So you’ve caught the adventure travel bug and you’re gearing up for your next international trip. At the same time, overseas excursions are hard to pull off and the logistics can seem overwhelming. You’re making the plans, booking rooms, finalising work arrangements, preparing to board your plane—have you stopped to ask yourself why you’re doing it all in the first place?
If you’ve been a part of the adventure travel trade, you can probably relate to the experience of going somewhere entirely new—completely off the grid in some cases—and feeling the distinct impression that you’ve been there before. Have you ever stepped into a new setting and found something peculiarly familiar about it? The occurrence is similar to how a particular smell might recall the nostalgia of childhood, or a certain snatch of music evokes a feeling of deja vu. When you’re traveling abroad and you arrive at a new place—no matter how foreign the location, how indecipherable the language, how removed from the airport or capital city—you’re always surprised by how well you actually know it. It might be the sound of late-night bar-hoppers, or the way the street light reflects off the pavement, but many destinations tend to be new experiences that your subconscious nevertheless seems to recognise.
If you’re new to adventure travel, you’ll find a dance between the familiar and unfamiliar at the heart of so many first-time excursions. This is especially true on day one. My first morning in a new location, I can forgo my coffee altogether. The thrill of waking up in a new country is its own shot of adrenaline. When the sun’s shining and you’re well-rested, you step outdoors, take in the sights and surroundings, and you implicitly understand that your possibilities are limitless.
On mornings like this, there’s nothing better than that first walk down the street, or back alley, or boardwalk, or jungle path—those moments when you’re seeing everything for the first time and you don’t know exactly what you’ll find. If you’re in a city, here’s an exercise that has strengthened my own travel skills. I recommend taking the bus or metro, getting off at an unfamiliar stop, then flipping a coin at the crosswalk to decide whether you’re going right or left. Repeat at the next intersection. Perhaps you make a right, then a left-left-right-left. See where you end up. Observe whatever you find—and then, after a few hours, you can think about finding your way back to your lodgings.
Human beings love to test themselves in different ways. Some people love the discipline required to master the skills of their profession or enjoy the challenge of building a stable and comfortable home. It might be the rigour of academics, the intensity of athletic training, or the sacrifices of the arts. For travel lovers, we get a thrill from observing our own responses to foreign or disparate locales. There’s something inside of us that understands the limits of mortality and feels an instinctual awareness that we still have a lot of ground to cover. After all, as long as we’re here on the planet, why experience only a tiny sliver of it?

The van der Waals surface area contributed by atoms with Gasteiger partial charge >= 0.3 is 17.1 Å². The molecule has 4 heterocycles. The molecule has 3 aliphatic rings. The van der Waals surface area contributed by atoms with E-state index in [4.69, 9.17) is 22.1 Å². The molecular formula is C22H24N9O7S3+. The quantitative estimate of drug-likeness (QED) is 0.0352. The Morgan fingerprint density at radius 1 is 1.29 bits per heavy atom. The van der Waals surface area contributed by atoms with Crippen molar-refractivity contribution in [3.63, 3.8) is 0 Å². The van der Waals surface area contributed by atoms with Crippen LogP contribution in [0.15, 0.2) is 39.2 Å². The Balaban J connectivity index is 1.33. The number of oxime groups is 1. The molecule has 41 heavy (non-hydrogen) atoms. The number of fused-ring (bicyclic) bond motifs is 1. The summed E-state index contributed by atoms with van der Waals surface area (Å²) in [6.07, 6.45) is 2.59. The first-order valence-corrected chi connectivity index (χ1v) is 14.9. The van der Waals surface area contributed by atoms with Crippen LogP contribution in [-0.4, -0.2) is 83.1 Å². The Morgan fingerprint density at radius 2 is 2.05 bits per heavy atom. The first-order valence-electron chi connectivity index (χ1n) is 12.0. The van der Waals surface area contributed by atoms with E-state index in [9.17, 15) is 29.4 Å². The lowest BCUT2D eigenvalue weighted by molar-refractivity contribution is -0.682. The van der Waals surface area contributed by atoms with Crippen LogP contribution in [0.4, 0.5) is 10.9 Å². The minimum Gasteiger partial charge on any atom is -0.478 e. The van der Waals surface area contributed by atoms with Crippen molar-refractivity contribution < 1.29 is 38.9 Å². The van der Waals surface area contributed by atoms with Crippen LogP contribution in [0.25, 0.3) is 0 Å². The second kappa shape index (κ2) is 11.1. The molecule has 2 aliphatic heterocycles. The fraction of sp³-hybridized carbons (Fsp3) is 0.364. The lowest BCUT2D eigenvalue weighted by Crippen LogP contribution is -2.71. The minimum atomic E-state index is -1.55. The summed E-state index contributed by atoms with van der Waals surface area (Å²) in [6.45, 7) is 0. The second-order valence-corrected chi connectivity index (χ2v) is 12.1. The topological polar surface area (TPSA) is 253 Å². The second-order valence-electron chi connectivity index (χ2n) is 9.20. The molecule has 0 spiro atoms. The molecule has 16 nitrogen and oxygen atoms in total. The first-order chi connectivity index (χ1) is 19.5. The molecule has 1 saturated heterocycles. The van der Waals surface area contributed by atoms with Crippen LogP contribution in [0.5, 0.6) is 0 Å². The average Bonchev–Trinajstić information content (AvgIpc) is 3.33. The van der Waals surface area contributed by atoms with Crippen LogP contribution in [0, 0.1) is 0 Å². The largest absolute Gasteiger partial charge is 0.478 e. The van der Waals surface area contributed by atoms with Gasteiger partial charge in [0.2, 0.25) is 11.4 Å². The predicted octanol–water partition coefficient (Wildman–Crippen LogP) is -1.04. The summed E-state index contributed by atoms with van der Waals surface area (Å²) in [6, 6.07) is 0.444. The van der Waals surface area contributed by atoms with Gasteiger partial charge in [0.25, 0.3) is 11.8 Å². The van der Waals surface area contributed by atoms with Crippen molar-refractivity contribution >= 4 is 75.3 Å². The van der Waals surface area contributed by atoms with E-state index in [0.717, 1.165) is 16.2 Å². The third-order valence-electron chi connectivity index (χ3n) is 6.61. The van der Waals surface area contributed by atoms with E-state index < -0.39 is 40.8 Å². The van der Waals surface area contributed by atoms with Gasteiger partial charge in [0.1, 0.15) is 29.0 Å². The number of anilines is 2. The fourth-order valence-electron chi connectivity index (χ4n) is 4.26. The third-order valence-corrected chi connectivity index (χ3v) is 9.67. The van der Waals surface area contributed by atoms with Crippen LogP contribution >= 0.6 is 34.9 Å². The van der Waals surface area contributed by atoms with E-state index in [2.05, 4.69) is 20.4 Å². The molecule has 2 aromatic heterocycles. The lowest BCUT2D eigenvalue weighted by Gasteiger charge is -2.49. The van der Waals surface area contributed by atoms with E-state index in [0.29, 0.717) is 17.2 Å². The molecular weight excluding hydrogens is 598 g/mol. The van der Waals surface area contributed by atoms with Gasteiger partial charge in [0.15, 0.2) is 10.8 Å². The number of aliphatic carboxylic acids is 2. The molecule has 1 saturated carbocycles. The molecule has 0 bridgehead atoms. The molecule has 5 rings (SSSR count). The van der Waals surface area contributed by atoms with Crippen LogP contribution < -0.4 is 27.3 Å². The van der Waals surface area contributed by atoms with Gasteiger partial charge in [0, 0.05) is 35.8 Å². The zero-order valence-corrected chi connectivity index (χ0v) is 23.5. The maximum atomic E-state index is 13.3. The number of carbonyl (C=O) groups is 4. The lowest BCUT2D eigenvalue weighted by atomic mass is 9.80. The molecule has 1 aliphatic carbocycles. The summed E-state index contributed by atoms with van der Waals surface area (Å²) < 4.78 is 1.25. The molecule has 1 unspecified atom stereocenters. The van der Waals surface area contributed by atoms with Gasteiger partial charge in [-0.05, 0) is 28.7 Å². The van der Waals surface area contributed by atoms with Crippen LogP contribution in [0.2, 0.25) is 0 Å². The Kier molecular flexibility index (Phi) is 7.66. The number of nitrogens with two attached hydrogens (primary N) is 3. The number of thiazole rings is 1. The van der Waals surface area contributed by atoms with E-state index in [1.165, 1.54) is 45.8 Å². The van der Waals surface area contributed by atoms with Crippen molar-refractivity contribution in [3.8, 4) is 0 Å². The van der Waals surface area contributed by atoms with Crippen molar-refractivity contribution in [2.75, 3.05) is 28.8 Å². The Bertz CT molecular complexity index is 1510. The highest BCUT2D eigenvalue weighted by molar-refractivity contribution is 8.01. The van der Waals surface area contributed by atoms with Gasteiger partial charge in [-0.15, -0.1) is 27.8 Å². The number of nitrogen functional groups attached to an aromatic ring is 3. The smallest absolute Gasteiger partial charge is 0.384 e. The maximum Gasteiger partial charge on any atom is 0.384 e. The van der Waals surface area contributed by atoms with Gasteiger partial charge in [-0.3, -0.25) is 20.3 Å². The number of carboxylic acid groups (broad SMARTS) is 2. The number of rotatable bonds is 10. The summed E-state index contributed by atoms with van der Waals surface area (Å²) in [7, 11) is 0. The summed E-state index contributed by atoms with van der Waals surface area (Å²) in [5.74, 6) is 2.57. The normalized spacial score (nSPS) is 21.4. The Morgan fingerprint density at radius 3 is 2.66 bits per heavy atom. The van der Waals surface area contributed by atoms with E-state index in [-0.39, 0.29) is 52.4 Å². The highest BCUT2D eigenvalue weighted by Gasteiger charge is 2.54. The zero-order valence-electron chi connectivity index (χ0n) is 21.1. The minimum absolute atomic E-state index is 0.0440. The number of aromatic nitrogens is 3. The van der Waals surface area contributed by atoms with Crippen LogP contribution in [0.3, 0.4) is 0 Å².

We also recognise how we’re experiencing an interior journey that parallels the exterior. Every place we go elicits a different response, instils a different memory, imparts a different emotion. So the distances we travel are as much an exploration of the different parts of ourselves. That conversation with a local at the bus stop, the tourist you meet at the hotel bar, the tour guide who describes the history of a particular village—each of these scenarios and encounters never fails to inform you about who you are.
I’ve often thought, “What is the purpose of a travel blog?” and realised how writing about travel experiences has a lot to do with processing them for myself. During my time abroad, I undergo the joy of making the unfamiliar familiar so, as I depart for home or make my way to the next destination, it’s not so much that I’m taking part of the country with me, but I’m taking the new part of myself that I discovered while I was there.
I think you’ll find that, ultimately, regardless of whether or not you make it back to a particular location during your lifetime, the impression it made is permanent. If you’re open to the culture, the adventure, the sensations, the immersion, you can’t help coming home as an enriched and more well-rounded version of yourself. Those stamps in your passport are less like merit badges or additions to a resume, they’re memories tattooed on your soul.
As you continue your travels from place to place, you will continue to build on this fuller, better-informed self. You will then bring that more complete self to every new place you arrive. This is why people do it. Travel is an invitation toward mindfulness and legitimate personal growth. In the case of fast-paced, high-adventure trips where you know you’ll be camping, getting lost, or hiking to the furthest point on the edge of the map, make it a particular point to reflect, enjoy, and take it all in. This is how all the preparation and effort becomes worth it. When you’re in the process of planning your extreme adventures or a mini adventure more close to home, think about the transformation you’ll be welcoming as a result. With that mindset, everything falls into place.